Running Q: Do You Really Need to Jog in Place When You’re Stuck at a Light?
Whenever I come to a red light during a run — which happens a lot, as city runs go — I stop dead in my tracks and wait. And I have to admit that whenever I see another runner jogging in place at a red light, I laugh a little bit in my head. Har har! Look at that silly guy, bobbing up and down with nowhere to go. That can’t possibly be doing anything for him …
Er, right? I realized last week, as this exact thought ran through my head for the zillionth time, that I had no idea if it was beneficial or not to jog in place when you’re stuck at a light. Sure, it seems silly, but maybe I’m just a jerk and there really is something to it.
So I called local running coach Marcy Gialdo and posed the question to her. “I’m with you,” she says. “I always find myself laughing, like, what’s the point?”
Gialdo says for most of the runners out there, there’s no point in continuing to jog. Notice, she said most runners. “There is one exception I can think of,” she says, “but it’s only for a very specific kind of workout.”
That exception would be runs in which you’re entire training goal is to keep your heart rate up the entire time; jogging in place at a red light “would be the only way to do it,” Gialdo says. She adds that if she had a client who was doing max heart-rate training, she’d have him run somewhere where he could do so continuously without stopping, like a track.
But for everybody else, stopping is just fine — and may actually be beneficial. “I think being able to stop and start is something you should learn how to do,” she explains. “Stopping is a sign of fitness, of how quickly your heart rate recovers.” The idea is simple: Come to a light and, when you stop, take your pulse. Note how quickly (or not) your heart rate returns to a normal range. The more quickly it adjusts, the better shape you’re in.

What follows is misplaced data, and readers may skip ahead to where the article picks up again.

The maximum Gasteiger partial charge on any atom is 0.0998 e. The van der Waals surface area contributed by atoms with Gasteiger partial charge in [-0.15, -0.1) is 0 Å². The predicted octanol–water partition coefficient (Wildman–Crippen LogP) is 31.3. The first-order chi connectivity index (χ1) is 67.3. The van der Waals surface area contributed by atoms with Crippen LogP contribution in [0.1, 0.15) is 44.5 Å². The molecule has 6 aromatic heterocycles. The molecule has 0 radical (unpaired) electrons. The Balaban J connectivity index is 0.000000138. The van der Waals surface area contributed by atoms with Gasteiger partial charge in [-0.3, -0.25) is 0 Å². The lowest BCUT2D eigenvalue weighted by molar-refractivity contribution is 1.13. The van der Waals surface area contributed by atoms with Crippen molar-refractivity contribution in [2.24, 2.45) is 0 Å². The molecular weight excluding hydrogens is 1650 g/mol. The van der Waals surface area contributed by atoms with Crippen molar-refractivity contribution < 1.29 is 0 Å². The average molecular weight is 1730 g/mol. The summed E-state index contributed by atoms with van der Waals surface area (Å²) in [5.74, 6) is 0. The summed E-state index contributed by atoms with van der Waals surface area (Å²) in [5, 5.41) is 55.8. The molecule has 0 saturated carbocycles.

Stop-and-start running is also good training for real life race-day scenarios. Think about it: How often do you run a race going the same consistent speed the entire time? With the exception of all you 100-meter dashers out there, I’m going to go ahead and say the answer is close to never. In a real race, you’re slowing down and speeding up to dodge runners in front of you. Maybe you’re walking as you go through the water station, and, hey, maybe you even have to stop mid-race to use a Porta Potty. (It happens!) The point is, if you don’t practice coming allllll the way down and then going alllll the way back up, it could really mess with you come race day.
“Some people think if you don’t run continuously the whole time, it doesn’t count,” Gialdo says, admitting that she used to fall into that trap and would bob in place at red lights. “When I started training with groups of people, it was like, ‘What the hell am I doing?’ You can relax about stopping. It’s really not a big deal.”
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